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THE PEOPLE OF ALGERIA; THEIR…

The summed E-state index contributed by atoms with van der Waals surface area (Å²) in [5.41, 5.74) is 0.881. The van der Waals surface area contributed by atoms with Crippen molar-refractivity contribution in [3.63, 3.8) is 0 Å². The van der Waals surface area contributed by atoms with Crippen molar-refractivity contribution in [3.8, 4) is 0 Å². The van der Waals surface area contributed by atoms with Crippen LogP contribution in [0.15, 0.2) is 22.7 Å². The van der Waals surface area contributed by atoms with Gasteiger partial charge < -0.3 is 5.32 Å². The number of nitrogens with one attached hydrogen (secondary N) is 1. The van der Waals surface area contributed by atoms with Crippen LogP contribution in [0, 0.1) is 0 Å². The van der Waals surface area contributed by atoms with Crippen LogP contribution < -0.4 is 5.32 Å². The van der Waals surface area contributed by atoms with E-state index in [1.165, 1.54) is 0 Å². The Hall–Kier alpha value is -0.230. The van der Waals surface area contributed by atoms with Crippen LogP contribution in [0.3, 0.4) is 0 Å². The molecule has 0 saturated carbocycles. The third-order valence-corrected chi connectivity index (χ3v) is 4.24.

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THE PEOPLE OF ALGERIA; THEIR HABITS AND CUSTOMS. The following is an extract from the special cor- respondent of the Daily Telegraph, who has been sent over to Algeria to record the events connected with the Emperor's visit there. He says :â "The hundred mayors, the jive hundred members of the municipal councils, the prefects and sub-prefects, the intendants and directors, the chiefs of this and the chiefs of that who have been in due course presented to the Sovereign since his arrival, who have presented him with the keys of towns that have gates in number sufficient to set his Majesty'up in business as a lock- smith who have harangued him and sung interminable variations in their official pteans on the solitary air Yive l'Empereur Vive I'lmperatrice! Yive le Prince Imperial! who have assured Agamemnon, King of Men, that he is Jupiterâwho have declared that, now he has condescended visit Algeria, the colony may go to sleep for ever in the slumber of beatitude all these worthy folks belong more or less to the type of the 'old Al,rarians' I have depicted. They are quite as much at home at Algiers or at Oran as at Tarasoon or Arcis-snr-Aube. How clean and pretty the town of Oran is; how trim the houses; how well planted the environs; what charming villas there are round about; how industrious and prosperous are the in- habitants Well, all this had to be conquered once upon a time, first from the wilderness, next from the wild beasts, lastly from the Indians. How many of the earlier colonists had their heads chopped off, or, worse, were gashed in pieces or tortured at slow fire by the bloody lavages ? The other day the mayor of an Algerian town presented to his Majesty as a kind of phenomenal heroine a paor little girl of fifteen, whose parents had been murdered, and who her- self had been shamefully maltreated by the natives. The Emperor received 'her paternally, and appeared horrified at the recital of tie outrages committed upon har.. I knew nothing of those atrocities he exclaimed. '.Nothing has been told me about them.' Of course atrocities do not enter into the official programme of ecstatic Royalty; but they are, nevertheless, among the commonest fea- tures of colonisation. In the smoko of' how many' thousand Indian wigwams have hnng the golden- haired scalps of Anglo-Sason women and ohildren F No country was ever yet wrested by a civilised from a barbarous peoplesrtthocKv the burning down-cfi-houses, the chopping off of heads, and the maltreatment of 1 the feeble and unprotected and in many instances i. i°1V1 have been guilty of atrocities 8.9 exe- S erable as tnose committed by savages. 'Bat,' i contend the dogmatists,_ 'the Arabs, although barbarous in inany of their usuages, have a certain kind of civilisation. Moreover, they are three kind of civilisation. Moreover, they are three millions strong, among vhera can be reckoned, at the lowest computation, tbrle hundred thousand muskets and yataghans, with soUiers as brave as any French- man to wield them. We do not wish to extirpate them as the Anglo-Saxom have extirpated the North American Indians. We vish to live in peace with them, to civilise them, anc to convert them into loyal subjects of the Empero- Napoleon.' The theory is admirable, bat how is it to be put into prac- tice ? What is meant by' civilising' the Arabs-that word which is perpetually in the mouth of every Frenchman you meet ? Civilisation, from a French point of view, means hats, oats, boots, table cChdte dinners, cafés chantants, nuaked balls in Carnival time, wigs, hair dye, kid ghms, bonnets, paintings in oil and water colours, quadrillts and polkas, overtures to &4miramide and pois pourris from the Africaine, the Pompes Fv/nebres, dominoes and piquet, the novels of MM. Feydeau and Flangogues, and the Code NapoléJD. I am not aware of icy other considerable elements in French civilisation, ave, perhaps, grand hotels, the songs of MademoiselleTheresa, rolls on the drum, the dem'i-monde, and the A.cademy of Inscrip- tions and Belles Lettres. What on earth is the Arab to do with French civilisation ? He won't wear hats, or coats, or boots. He eats with lis fingers. He has his cctfes cli/zntanis; but then only one song, and that one five thousand years old, is sung night after night to the music of one lute, one tambourine, and one timbrel, all dating from the time whm Miriam exulted I in the sinking of the horse and hig rider in Egypt's dark sea. The Pompes Funebres concern him not. He observes no dark ceremonial of sorrow. You may see an Arab funeral every day in the cemeteries of Algiers. When a true believer dies, they diess him in his best burnous, pop him into an opm chest gaily painted, and cover all save his face with carpets, or silken stuffs, or dirty rags, according to the rank of the deceased; and then six sturdy fellows hoist this bier on their shoulders, and scamper away with it as fast as ever their legs will carry them to the burying- ground. Arrived there, the corpse is turned out of the chest on the ground and denuded. Then a pro. fessional person comes with soap and water, and a handful of flax, and scrubs the dead man all over, and then, uncoffined and un shrouded, he is hidden away in the bosom of his pitying mother eatth, and the painted chest serves for somebody else who dies next day. To civilise the Arab in an undertaking sense, you must give him men in rusty black, with cocked hats and red noses, coffins, palls, and black velvet draperies, with his cipher, nine or none, emblazoned thereon to say nothing of wax candies, holy water, incense, cross bearers, a priest, and two or three choristers. These undertaking paraphernalia are all more or less connected with the religion of civilisation, and that religion is Christianity. The Arab believes in his heart of hearts tha,t the Christian is an infidel and a dog. Do you wish to civilise him with regard to mar- riage ? His customs, which are his religion, enforce the inclaustration of women at home, or their con- cealment under a veil when abroad. There can be no courtship. The Mahometan girl is sold to a man she has never seen. As for quadrilles and polkas, the only Moorish women who dance in public are public women. As for novels, the Araks, not being priests, schoolmasters, or scribes, are not given either to reading or to writing, and their only acquaintance with fiction is derived from a few scandalous excerpts from the "Arabian Nights" ârelated by professional storytellers in the coffee- houses, or from the blackguard performances of the puppet-show called Karagheus, corrupted by the French into Oaragousscâthe Arab Panch. If you offer the Arab the Code Napoleon, he tells you that the Koran is enough for him. He has a demi- monde of his own and in lieu of frequenting a grand hotel he retires to a caravanserai, where he sups off half a pancake, a draught of sour milk, and a handful of dates, and wrapping himself up in a camel'a-hair cloak, goes to sleep on a floor of baked mud. This is what the Arab really is, and these are the alternatives which the French offer him."